Kitchener facing $227M infrastructure funding gap in 2029; report

By Mark Pare

There's no two ways about it, the City of Kitchener needs to spend more money to address the needs of the community.

According to a report from the city's Chief Financial Officer, Jonathan Lautenbach, Kitchener needs to spend $342 million dollars more than budgeted over the next 10 years.

Much of that gap ($227 million) would be to address needs related to facilities such as arenas, pools and community centres.  It's a infrastructure gap so big, that even if the city takes all the options on the table, it would only reduce it by about $62 million dollars (to around $165 million) in 2029.

So it seems with this report, council could look to address this issue now, before things get out of hand.

At the moment for 2020, the city would need to spend five times what they are now (around $5 million a year) to take care of all the needs to keep facilities in good shape.

But the new infrastructure tax in the report, presented to Kitchener council Monday night, didn't exactly rub people the right way.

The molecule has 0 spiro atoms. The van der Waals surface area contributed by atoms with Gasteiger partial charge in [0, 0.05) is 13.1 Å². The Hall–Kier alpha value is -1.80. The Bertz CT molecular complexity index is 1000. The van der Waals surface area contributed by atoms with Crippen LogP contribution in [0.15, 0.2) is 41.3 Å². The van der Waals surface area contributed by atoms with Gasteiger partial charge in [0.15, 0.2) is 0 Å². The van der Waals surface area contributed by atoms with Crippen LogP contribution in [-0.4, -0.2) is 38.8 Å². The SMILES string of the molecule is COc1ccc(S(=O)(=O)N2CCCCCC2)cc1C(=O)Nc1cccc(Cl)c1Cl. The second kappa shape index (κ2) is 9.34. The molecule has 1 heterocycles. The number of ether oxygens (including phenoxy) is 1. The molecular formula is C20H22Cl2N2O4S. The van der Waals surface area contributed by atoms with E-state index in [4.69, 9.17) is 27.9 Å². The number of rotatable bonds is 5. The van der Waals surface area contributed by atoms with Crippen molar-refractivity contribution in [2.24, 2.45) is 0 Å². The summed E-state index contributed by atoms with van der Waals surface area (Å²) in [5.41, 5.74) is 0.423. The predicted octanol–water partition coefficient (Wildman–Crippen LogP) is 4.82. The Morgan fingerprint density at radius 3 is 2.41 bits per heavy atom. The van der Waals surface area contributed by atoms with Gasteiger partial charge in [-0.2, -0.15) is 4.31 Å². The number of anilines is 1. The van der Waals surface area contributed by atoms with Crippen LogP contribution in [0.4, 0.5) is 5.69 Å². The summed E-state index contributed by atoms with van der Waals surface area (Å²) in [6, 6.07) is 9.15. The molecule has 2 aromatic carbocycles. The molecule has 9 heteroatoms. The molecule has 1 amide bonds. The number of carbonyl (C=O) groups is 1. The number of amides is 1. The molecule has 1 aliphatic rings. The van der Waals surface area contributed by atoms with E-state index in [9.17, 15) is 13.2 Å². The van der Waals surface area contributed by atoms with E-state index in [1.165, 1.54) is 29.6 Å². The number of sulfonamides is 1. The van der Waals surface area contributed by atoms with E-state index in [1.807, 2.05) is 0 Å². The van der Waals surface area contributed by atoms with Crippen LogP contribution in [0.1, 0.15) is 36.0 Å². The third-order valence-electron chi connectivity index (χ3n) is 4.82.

Regan Sunshine Brusse is an anti-poverty advocate, and former city council candidate.  She told 570 NEWS ahead of the meeting the city needs to find a good balance to keep things both affordable and enjoyable for residents, especially those on fixed incomes.

“How much time are (residents) actually going to have to partake in the activities in these environments if they're also having to work extra hours to even make the rent,” she questioned.

She says we need to look at alternate solutions, but Brusse admits she doesn't have all the answers.

“I think that we can definitely come up with other ways to at least minimize the impact on the members of our community,” she said.

The city's long-term operating budget forecast would add 0.5 per cent as an infrastructure tax on top of your property tax if adopted, putting annual increases between 2.3 and 2.7 per cent.

The Record reports councillors approved the overall plan, but the 24 recommendations to address key financial challenges (even non-infrastructure needs), are to be voted on individually over the coming years.

The plan for the infrastrucutre tax will look to be decided upon in 2020 sometime, with the amount charged set each year at budget time if council gives the green light.

CLICK HERE to see the full report from the CFO.

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